Although the FDA says that genetically modified ingredients in food are safe, some still believe they may be harmful. NBC diet and nutrition editor Madelyn Fernstrom reveals how to tell whether there are genetically modified organisms in what you’re eating.
GMO (Genetically Modified Organism) foods are being produced in laboratories by the same chemical companies that mass produced Agent Orange. As contractors for the United States Government, Monsanto was the largest and most deadly producer of Agent Orange. Their chemical potency was one thousand (1,000) times greater in deadliness as compared to the other chemical companies producing Agent Orange during the Vietnam War era.
Today, half of Agent Orange’s chemical compound, 2, 4,-D, and other pesticides like roundup, are the chemicals being sprayed on GMO (genetically modified organism) crops, resulting in triple the danger of food that is not organic. Imagine what happens to a body already exposed to Agent Orange, like the countless Vietnam Veterans and their children that we at COVVHA advocate for, when consuming these GMO pesticides and foods. In a nutshell, Agent Orange was, in essence, the chicken before the GMO egg.
GMOs are a whirlwind of controversy in areas ranging from long term safety, to consumer labeling issues. Are genetically modified organisms safe in the food supply? Should consumers be worried?
The Food and Drug Administration says, no. But some consumer groups believe that GMOs should not be freely available in the food supply.
This relatively new concept of genetically engineered foods, known as GMOs, is a process where the genetic material (DNA) of one plant or microbe is transferred to the DNA of another plant, taking on the positive qualities of the added DNA. This process produces a new plant that can be more resistant to pests, able to grow in harsh weather conditions, or contain an improved nutritional profile.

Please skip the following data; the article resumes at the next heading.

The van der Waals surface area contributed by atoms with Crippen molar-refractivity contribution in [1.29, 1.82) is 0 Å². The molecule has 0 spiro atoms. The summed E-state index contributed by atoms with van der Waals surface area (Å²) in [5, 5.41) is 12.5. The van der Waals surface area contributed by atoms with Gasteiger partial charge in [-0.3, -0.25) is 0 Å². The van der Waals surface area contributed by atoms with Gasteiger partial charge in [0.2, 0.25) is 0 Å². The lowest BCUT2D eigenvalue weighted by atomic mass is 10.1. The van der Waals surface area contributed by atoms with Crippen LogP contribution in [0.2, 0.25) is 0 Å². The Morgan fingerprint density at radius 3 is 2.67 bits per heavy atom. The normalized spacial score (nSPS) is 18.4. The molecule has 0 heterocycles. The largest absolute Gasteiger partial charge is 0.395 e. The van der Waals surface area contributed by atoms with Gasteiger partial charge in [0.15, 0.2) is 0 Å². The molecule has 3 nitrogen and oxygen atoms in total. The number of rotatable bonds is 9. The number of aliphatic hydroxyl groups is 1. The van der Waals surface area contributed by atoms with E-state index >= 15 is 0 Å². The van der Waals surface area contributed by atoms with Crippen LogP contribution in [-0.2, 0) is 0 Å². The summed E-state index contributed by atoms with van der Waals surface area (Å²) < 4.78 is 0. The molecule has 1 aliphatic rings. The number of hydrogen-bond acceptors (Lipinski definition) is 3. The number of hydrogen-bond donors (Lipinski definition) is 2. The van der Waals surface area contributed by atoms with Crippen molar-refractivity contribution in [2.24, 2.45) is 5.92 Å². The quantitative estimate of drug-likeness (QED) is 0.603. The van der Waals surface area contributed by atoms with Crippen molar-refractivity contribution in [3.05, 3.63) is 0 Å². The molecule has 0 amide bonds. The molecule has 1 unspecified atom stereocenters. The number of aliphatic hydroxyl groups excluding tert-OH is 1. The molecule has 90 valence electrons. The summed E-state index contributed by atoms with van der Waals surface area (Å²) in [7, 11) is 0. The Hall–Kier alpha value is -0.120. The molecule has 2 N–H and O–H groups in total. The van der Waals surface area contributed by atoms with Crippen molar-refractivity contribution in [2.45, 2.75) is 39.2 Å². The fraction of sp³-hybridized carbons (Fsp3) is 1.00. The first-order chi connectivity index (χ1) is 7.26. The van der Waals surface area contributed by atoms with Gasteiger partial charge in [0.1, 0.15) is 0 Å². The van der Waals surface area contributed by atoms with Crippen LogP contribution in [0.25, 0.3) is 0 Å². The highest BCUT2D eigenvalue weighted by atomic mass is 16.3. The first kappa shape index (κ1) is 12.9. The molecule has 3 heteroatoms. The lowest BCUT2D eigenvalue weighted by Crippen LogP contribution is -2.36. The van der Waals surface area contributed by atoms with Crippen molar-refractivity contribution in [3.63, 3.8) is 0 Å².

Because GMOs are here to stay, it’s important to take a closer look at the evidence-based science on GMO safety. Another key question is not about GMO safety, but about labeling. A valid point is the public has a right to know if GMOs are in a food they are buying, to opt out if they choose.
The main GMOs in the US food supply are corn, soybeans, canola, and cotton. The GMO process, including safety and allergen testing has been approved by the FDA, meaning that GMO seeds that grow into these plants can be used as either food ingredients, or as a stand-alone food (think corn or soy beans). While critics of GMOs claim that long term safety has not been documented, and can increase the occurrence of food allergies (especially in children), the FDA states that no evidence of an increased incidence of food allergies or toxicity is observed when comparing genetic or traditional plant farming.
But if you DO want to avoid GMOs in the food you choose, you do have some choices. Look for the USDA organic seal. The FDA regulates organic foods, and one requirement is the complete absence of any GMO ingredients. This is not true of products labeled “contains organic ingredients”. And while not an FDA-affiliated program, the GMO-free verification seal represents a third-party company assessing the presence of GMOs in food ingredients. Some products simply say “no GMOs”, and a call or email to the company to verify the statement is a good idea.
A number of food companies are responding to the public demand for information, in two important ways:
Removing the GMO ingredients from at least part of their product lines.
Keeping the products the same, but provide labeling information of which products are not made with GMO ingredients.
While GMOs remain a safe part of the food supply from a regulatory standpoint, there are increasing options if you choose to eliminate them from your diet.